“Brunch is not a meal. It’s a state of mind.” – Sarah.
This past weekend, my favorite cooking buds and I hosted a doughnut and waffle bar brunch, inspired by Karen’s doughnut cravings. Nothing makes me happier than to have a bunch of people stuffed into my living room to feed, especially when it’s the cutest bunch of seniors from my alma mater (I met them when I was a junior and they were freshman—oh, how old that makes me feel) who will soon graduate and scatter all over the globe. #wah
Here’s what we made:
Although we considered deep-frying the doughnuts, we ultimately decided against a giant pot of hot oil in favor of baked yeast doughnuts.
I followed this recipe, though after examining multiple recipes, I found that nearly all baked yeast doughnuts derive from Heidi Swanson’s version. They puff up gorgeously and are amazing straight from the oven dipped in butter and cinnamon-sugar. They’re healthy in that they are quite low in fat (before dipping them in more fat and sugar, that is). However, I can see why some of the commenters complained that these tasted like rolls—they are fairly plain and chewy. They prompted a “what’s the difference between bagels and doughnuts?” question (answer: bagels are boiled first and therefore much chewier), so definitely don’t expect the ethereally light insides and crispy outsides of fried doughnuts.
I also tried a vegan version with whole wheat flour and they were a surprising success with significantly less sugar in the dough. Karen preferred the non-vegan version, but I couldn’t taste a huge difference between the two aside from the fact that they didn’t rise as high.
The best part by far of baked yeasted doughnuts is that you don’t need a doughnut pan! I used a glass to stamp out the doughnuts and a shot glass + a heart-shaped cutter to stamp out the center. Which meant lots of little heart-shaped doughnut holes, aka perfect portion control. I limited myself to one doughnut hole.
To make the doughnut/waffle bar, we set up an assembly line with pans of still-warm doughnuts and waffles followed by toppings:
- melted chocolate (with a little heavy cream for spreadability)
- melted butter
- cinnamon sugar
- berry compote (frozen berries + water + maple syrup + cornstarch)
- honey caramel (OMG)
- sliced fruit
PLUS! The best doughnut topping discovery came afterwards: instead of using a dip in melted butter to make toppings stick, frost with Greek yogurt + a quick roll in cinnamon sugar. Healthy doughnut bliss <3
This is the third time I’ve made Molly’s waffles. These are the chewiest, densest, most beautiful sugar-studded waffles in all the land (that will leave your waffle maker an utter mess). I always make these the night before for easy prep in the morning. (Tip: make your own pearl sugar!)
During the middle of brunch, Karen beckoned me over with such a solemn look on her face that I thought something was seriously amiss.
“Erika,” she said. “The doughnuts are poisoned.”
No, the doughnuts weren’t actually poisoned, though she managed to give me a 2-second heart attack. She really just wanted to suggest making a second batch of the eggs.
Before I tell you how fast we made the second pan of eggs, let me first say that these are the EASIEST and possibly tastiest brunch eggs I’ve ever made (and I’ve made quite a few). They are so, so good. The dish kind of bakes up like a thin, egg-heavy tart lined with slightly wilted greens that is made exponentially more exciting by a generous sprinkling of cheese, which gives a somehow unexpectedly savory, salty pop to each bite–especially where the cheese crisps onto the pan. The first time around, I followed the recipe right down to the heavy cream and buttered breadcrumbs, but the second time around, we just tossed in three ingredients and churned out another pan of perfectly cooked eggs in 15 MINUTES. Reviews included:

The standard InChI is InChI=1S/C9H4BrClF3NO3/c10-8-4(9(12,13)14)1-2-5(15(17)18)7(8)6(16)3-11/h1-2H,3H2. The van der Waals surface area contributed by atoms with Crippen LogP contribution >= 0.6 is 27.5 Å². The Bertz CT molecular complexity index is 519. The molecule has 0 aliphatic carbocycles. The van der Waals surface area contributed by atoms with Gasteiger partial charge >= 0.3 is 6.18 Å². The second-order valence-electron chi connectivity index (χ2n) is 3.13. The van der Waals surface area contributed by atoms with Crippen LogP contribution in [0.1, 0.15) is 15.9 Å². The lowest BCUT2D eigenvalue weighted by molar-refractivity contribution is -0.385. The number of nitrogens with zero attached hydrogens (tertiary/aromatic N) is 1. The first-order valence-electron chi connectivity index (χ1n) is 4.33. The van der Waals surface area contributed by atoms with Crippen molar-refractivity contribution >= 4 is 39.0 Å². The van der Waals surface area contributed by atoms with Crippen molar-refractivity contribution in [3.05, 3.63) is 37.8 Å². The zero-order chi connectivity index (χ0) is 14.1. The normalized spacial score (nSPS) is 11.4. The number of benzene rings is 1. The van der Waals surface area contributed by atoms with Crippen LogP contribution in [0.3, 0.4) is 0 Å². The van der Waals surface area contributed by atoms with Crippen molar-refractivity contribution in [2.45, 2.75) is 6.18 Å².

“I want to live an existence where someone spoons these into my mouth nonstop.”
“Remember how to make those eggs for me in the future plz.”
“Babe. These eggs are AMAZING.” <– guess who?
Even though cooking for people makes me feel like I have my head screwed on backwards, I think it went well and I loved that I got an excuse to make some of the breakfast food that I’m constantly drooling over but never make. In the future, I’d like to challenge myself to make a completely vegan brunch.
Have you ever attempted a vegan brunch before? What did you do without eggs?!
An incredibly easy and delicious recipe for baked eggs! A great brunch staple that can be thrown together at the last minute.
- Fresh baby spinach
- 12-16 large eggs (really, however many you want--I would recommend at least 2 per person)
- about 3/4 cup assorted grated or shredded cheese (I used a mix of grated parmesan and shredded mozzarella and cheddar), optional (I've made it many times without cheese)
- Salt and pepper
Preheat oven to 400 degrees for firmly baked eggs, 375 for very soft eggs. Grease a 9x13 pan.
Scatter a few handfuls of spinach over the bottom of the pan. Sprinkle half the cheese (if using) on top of the spinach. Crack desired number of eggs over the top of the cheese. Top with the rest of the cheese (if using). Sprinkle with salt and pepper.
Bake for 15 minutes, or until yolks reach desired level of jiggle. 15 minutes at 400 degrees yielded firm whites and semi-soft yolks; 20 minutes at 375 degrees yielded very soft (almost alarmingly jiggly) whites and runny yolks.
Be sure to use a 9x13 pan if you are making 12+ eggs. If you use a smaller pan, the eggs will take much longer to cook and the outsides will become over cooked. If you're only cooking in the realm of 5-10 eggs, try using a 7x12 pan so they don't overcook.